Day 3 of the Omer

בְּמִנְחָה אֵין אוֹמְרִים הוֹדוּ, אַבָל אוֹמְרִים פָּתַח אֵלִיָּהוּ.

The psalm beginning Hodu1 is not recited before the Afternoon Service, but the passage beginning Pasach Eliyahu2 is recited.

שְׁנַת תּר"ח אָמַר הַצֶּמַח צֶדֶק מַאֲמָר עַל פָּסוּק אִם כֶּסֶף תַּלְוֶה גו', כֶּסֶף הוּא הַנְּשָׁמָה, עַל שֵׁם שֶׁהִיא תָּמִיד בְּכוֹסֶף וּתְשׁוּקָה לַעֲלוֹת לְמַעְלָה, וּכְדִכְתִיב רוּחַ הָאָדָם הִיא הָעוֹלָה לְמַעְלָה, דְּאָדָם הֵם נִשְׁמוֹת יִשְׂרָאֵל, אַתֶּם קְרוּיִם אָדָם, וְהַנְּשָׁמָה נְתוּנָה בְּהַלְוָאָה לְהָאָדָם, וּכְתִיב יָמִים יוּצָּרוּ גו', דְּיֵשׁ מִסְפָּר קָבוּעַ כו', וְחָסֵר יוֹמָא חָדָא חָסֵר לְבוּשָׁא חָדָא.

In the year 5608 (1848), the Tzemach Tzedek delivered the maamar entitled Im Kesef Talveh — “When you will lend money (lit., ‘silver’)….”3 There he explained that kesef (“silver”) alludes to the soul, for it constantly yearns4 to ascend, as it is written,5 “The spirit of man ascends upward.” The word adam (“man”) refers to the Jewish people, of whom it is said,6 “You are called man.”

Now, the soul is given to a person on loan,7 as it is written,8 “Days are created.” [Every individual is allotted] a fixed number of days, and if one day is lacking [in the mitzvos with which it should have been filled], a garment is lacking [for the soul in Gan Eden].9

Delving Deeply

It is written that10Avraham was old, advanced in years.” Understood literally, these words in the Holy Tongue would mean that “Avraham was old, coming with [his] days.” This literal meaning led the Sages to declare that11 “there was not a single day that Avraham did not fill with mitzvos.” Their message is not merely that Avraham performed many mitzvos, but that each of his days was filled with them.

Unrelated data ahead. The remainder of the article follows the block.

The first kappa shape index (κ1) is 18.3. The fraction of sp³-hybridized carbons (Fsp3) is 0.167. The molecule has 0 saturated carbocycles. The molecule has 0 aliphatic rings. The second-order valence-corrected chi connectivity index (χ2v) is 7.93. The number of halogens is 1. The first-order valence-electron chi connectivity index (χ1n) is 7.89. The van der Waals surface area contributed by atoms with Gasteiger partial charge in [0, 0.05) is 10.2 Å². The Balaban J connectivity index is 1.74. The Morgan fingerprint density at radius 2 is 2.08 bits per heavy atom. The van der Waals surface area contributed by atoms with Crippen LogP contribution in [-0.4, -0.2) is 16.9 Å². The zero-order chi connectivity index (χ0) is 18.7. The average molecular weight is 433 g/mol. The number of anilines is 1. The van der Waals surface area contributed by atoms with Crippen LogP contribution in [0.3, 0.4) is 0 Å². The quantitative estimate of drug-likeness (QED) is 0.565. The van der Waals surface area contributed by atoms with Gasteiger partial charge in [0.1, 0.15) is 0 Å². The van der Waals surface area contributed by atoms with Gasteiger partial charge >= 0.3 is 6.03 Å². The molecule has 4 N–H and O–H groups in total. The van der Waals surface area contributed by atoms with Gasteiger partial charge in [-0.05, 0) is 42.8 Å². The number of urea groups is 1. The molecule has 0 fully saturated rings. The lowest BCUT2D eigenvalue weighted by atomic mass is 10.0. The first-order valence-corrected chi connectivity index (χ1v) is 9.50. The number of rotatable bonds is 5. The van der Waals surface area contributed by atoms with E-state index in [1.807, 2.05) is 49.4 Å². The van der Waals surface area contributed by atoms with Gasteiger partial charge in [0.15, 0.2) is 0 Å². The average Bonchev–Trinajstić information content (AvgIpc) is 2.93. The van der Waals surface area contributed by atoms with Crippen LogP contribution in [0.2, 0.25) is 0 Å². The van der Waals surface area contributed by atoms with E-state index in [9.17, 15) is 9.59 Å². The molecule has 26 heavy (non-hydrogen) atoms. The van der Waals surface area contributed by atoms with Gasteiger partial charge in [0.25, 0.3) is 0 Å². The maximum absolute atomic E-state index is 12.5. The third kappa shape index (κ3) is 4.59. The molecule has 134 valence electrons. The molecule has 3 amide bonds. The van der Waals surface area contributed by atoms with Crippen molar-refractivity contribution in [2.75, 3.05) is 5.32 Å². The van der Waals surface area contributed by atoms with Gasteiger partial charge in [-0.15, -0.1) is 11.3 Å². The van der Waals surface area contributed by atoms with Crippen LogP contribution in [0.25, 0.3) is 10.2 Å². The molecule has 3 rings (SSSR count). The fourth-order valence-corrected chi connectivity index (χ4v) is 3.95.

Were the purpose to emphasize only that mitzvos contributed to his personal development, it would make no difference whether he had fulfilled these mitzvos over the course of all his days or he had performed the same number of mitzvos all in one day.The phrase “coming with his days” implies that in his old age he was able to account for all his days and for what he had accomplished in each of them, associating each with a particular mitzvah.12

Why is this important?

G‑d created the universe because He desired a “dwelling in the lower realms.”13 This refers to our world, which is limited by the boundaries of time and space. Just as our lifelong mission is to elevate the Divine sparks that are embedded unseen in the dimension of place, in every location in the world, so must we elevate the sparks that lie silently waiting in the dimension of time, in every moment of every day.14 Every moment is precious, for there is a specific Divine task to be accomplished every second of the day.15